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Lebanese Hezbollah allies likely to lose parliamentary majority

  • The first batch of official results are shown
  • More of Hezbollah’s Oldest Allies Lose Seats
  • Lebanese forces allied with Saudi Arabia are gaining ground
  • Parliament is more divided, opening the way to a dead end

BEIRUT (Reuters) – Three sources allied to the Iran-backed group said on Monday that Hezbollah and its allies are likely to lose a majority in Lebanon’s parliament after Sunday’s elections, in a major blow to the heavily armed party and reflecting anger. with the ruling parties.

The losses of the pro-Iranian alliance—along with unexpected victories for new candidates against other establishment parties—may lead to political deadlock and exacerbate tensions, potentially further delaying reforms that address Lebanon’s economic crisis.

On Monday, the Lebanese Ministry of Interior announced the first batch of official election results, the first since the economic collapse and a huge explosion in the port shook the capital.

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Opponents of Shiite Hezbollah, including the Saudi-allied Lebanese Forces, a Christian group, and reform-minded newcomers scored major victories according to partial official results, campaign managers and party sources.

Political sources allied to Hezbollah said their initial statistics showed the party and its allies were unlikely to win more than 64 of the parliament’s 128 seats.

That is a marked downgrade from the 2018 election, when the coalition won 71 seats, pushing Lebanon deeper into the orbit of Shiite-led Iran and further away from Sunni-led Saudi Arabia.

This year’s results can counter this effect. On Monday, Iran said it respected the vote and had never interfered in Lebanon’s internal affairs.

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Domestically, the results leave parliament divided into several camps and more sharply polarized between Hezbollah’s allies and opponents, who are not currently united into a single bloc.

‘national celebration’

Among the notable losses was the great ally of Hezbollah and the deputy speaker of parliament, Elie Ferzli, 72, who lost the Christian Orthodox seat in the western Bekaa, according to the official results.

Ferzli lost to a candidate backed by well-known Druze leader Walid Jumblatt, but Jumblatt’s list also lost a Sunni seat to independent candidate Yassin Yassin.

“After two and a half years of direct confrontation in the streets against the government of injustice, we have finally started the journey of change in Lebanon. This is a national celebration!” Yassin told Reuters.

Another shocking loss is the Druze politician allied with Hezbollah, Talal Arslan, who was first elected in 1992, and who lost his seat to newcomer Mark Daou.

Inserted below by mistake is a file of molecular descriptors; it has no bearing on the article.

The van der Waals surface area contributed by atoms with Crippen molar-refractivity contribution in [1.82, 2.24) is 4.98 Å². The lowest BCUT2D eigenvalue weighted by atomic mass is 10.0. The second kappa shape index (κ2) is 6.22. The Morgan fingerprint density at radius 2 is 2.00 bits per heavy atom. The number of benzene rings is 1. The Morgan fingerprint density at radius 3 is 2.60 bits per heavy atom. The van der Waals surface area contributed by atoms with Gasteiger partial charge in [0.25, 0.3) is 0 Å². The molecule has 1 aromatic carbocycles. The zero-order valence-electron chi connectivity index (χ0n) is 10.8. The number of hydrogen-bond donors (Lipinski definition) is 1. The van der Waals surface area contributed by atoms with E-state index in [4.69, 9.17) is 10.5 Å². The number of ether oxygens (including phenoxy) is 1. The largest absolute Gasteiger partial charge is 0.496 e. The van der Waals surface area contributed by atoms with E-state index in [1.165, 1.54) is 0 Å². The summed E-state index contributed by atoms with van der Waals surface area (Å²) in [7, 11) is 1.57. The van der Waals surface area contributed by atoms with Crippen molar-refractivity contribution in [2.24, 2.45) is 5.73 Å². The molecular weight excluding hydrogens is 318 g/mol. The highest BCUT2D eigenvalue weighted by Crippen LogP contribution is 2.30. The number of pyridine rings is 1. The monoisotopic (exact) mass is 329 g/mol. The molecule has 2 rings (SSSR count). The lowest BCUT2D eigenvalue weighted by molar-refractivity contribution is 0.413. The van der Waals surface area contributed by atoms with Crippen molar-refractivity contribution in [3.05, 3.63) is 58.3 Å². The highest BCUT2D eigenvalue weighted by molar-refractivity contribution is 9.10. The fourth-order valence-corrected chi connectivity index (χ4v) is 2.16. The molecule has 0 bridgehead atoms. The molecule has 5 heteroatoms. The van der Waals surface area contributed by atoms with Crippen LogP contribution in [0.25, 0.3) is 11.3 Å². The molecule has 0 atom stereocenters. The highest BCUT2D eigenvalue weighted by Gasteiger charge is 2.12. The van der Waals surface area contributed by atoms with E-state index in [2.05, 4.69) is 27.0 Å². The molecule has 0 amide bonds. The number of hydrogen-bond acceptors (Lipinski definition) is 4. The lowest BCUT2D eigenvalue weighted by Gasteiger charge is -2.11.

Independent candidate Elias Jaradi was expected to snatch an Orthodox Christian seat from Assad Hardan, a pro-Syrian member of parliament in Hezbollah’s traditional stronghold in southern Lebanon.

The Lebanese Armed Forces said no single bloc has a majority – including Hezbollah – but it has set its victory at 20 seats, up from 15 in 2018.

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That would allow it to defeat the Free Patriotic Movement allied with Hezbollah, the largest Christian party in parliament since 2005.

The head of his electoral apparatus told Reuters that the Free Patriotic Movement, founded by President Michel Aoun, had won as many as 16 seats, down from 18 in 2018.

Muhannad Hajj Ali of the Carnegie Middle East Center said their dwindling representation – along with losses in the south and western Bekaa – would deal a “huge blow” to Hezbollah’s claims of cross-sectarian support for its powerful arsenal.

However, Hezbollah and the Amal Movement, an ally of Parliament Speaker Nabih Berri, swept all the seats reserved for their Shiite sect, according to expectations from both parties.

Sunni representation appeared divided between allies and opponents of Hezbollah, amid a low voter turnout for a sect once dominated by prominent politician Saad Hariri, who has lost Saudi support in recent years.

Hariri’s withdrawal from political life divided the Sunni political leadership and kept many potential voters at home.

The poorest, Sunni-majority Tripoli had the lowest turnout. Mustafa Alloush, a former Hariri aide who ran there unsuccessfully as an independent, said families waited for election bribes that never came.

It is a sad sight, Alloush told Reuters.

The next parliament must elect a speaker, nominate a prime minister to form a government, and then elect a president to replace Aoun, whose term ends on October 31.

Any delay could delay the reforms needed to unlock support from the International Monetary Fund and donor countries.

Jamil al-Sayed, a lawmaker close to Hezbollah who retained his seat, told Reuters that the outcome would lead to an increasingly dysfunctional political system.

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Al-Sayed said any failure to assemble a parliamentary majority raised the specter of “social collapse or civil war, unless foreign powers intervene”.

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(Coverage) Laila Bassam, Taymour Azhari, Maya Gebaili and Tom Perry. Additional reporting by Lina Najm. Written by Tom Perry and Maya Jebeli; Editing: Ed Osmond, Hugh Lawson and Frank Jack Daniel

Our criteria: Thomson Reuters Trust Principles.

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